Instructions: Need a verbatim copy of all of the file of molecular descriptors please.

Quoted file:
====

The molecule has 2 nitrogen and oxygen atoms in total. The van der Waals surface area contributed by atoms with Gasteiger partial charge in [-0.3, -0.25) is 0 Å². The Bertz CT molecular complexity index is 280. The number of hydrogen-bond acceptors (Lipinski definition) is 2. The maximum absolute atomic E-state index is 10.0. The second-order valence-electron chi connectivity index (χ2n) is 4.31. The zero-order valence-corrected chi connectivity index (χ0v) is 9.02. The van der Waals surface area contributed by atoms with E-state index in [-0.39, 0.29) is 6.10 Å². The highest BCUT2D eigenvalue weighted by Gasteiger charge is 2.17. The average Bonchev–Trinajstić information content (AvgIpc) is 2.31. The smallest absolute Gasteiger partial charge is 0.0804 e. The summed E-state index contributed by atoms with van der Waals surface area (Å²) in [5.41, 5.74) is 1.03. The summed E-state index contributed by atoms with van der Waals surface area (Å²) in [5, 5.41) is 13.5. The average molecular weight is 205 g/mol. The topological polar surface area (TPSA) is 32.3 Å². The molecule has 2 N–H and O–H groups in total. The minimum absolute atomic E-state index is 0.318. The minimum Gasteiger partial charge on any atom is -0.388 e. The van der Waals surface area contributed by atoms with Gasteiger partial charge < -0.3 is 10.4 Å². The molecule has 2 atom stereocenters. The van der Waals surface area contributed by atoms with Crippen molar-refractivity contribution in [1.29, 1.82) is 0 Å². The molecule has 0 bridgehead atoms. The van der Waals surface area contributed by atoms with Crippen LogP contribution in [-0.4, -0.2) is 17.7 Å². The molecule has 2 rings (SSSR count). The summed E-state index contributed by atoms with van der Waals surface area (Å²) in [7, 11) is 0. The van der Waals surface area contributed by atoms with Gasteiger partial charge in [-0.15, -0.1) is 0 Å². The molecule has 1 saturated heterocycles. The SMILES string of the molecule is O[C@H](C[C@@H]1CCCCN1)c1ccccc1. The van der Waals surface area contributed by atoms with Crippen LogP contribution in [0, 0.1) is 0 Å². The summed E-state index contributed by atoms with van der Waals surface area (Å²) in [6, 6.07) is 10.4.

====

The molecule has 2 nitrogen and oxygen atoms in total. The van der Waals surface area contributed by atoms with Gasteiger partial charge in [-0.3, -0.25) is 0 Å². The Bertz CT molecular complexity index is 280. The number of hydrogen-bond acceptors (Lipinski definition) is 2. The maximum absolute atomic E-state index is 10.0. The second-order valence-electron chi connectivity index (χ2n) is 4.31. The zero-order valence-corrected chi connectivity index (χ0v) is 9.02. The van der Waals surface area contributed by atoms with E-state index in [-0.39, 0.29) is 6.10 Å². The highest BCUT2D eigenvalue weighted by Gasteiger charge is 2.17. The average Bonchev–Trinajstić information content (AvgIpc) is 2.31. The smallest absolute Gasteiger partial charge is 0.0804 e. The summed E-state index contributed by atoms with van der Waals surface area (Å²) in [5.41, 5.74) is 1.03. The summed E-state index contributed by atoms with van der Waals surface area (Å²) in [5, 5.41) is 13.5. The average molecular weight is 205 g/mol. The topological polar surface area (TPSA) is 32.3 Å². The molecule has 2 N–H and O–H groups in total. The minimum absolute atomic E-state index is 0.318. The minimum Gasteiger partial charge on any atom is -0.388 e. The van der Waals surface area contributed by atoms with Gasteiger partial charge < -0.3 is 10.4 Å². The molecule has 2 atom stereocenters. The van der Waals surface area contributed by atoms with Crippen molar-refractivity contribution in [1.29, 1.82) is 0 Å². The molecule has 0 bridgehead atoms. The van der Waals surface area contributed by atoms with Crippen LogP contribution in [-0.4, -0.2) is 17.7 Å². The molecule has 2 rings (SSSR count). The summed E-state index contributed by atoms with van der Waals surface area (Å²) in [7, 11) is 0. The van der Waals surface area contributed by atoms with Gasteiger partial charge in [-0.15, -0.1) is 0 Å². The molecule has 1 saturated heterocycles. The SMILES string of the molecule is O[C@H](C[C@@H]1CCCCN1)c1ccccc1. The van der Waals surface area contributed by atoms with Crippen LogP contribution in [0, 0.1) is 0 Å². The summed E-state index contributed by atoms with van der Waals surface area (Å²) in [6, 6.07) is 10.4.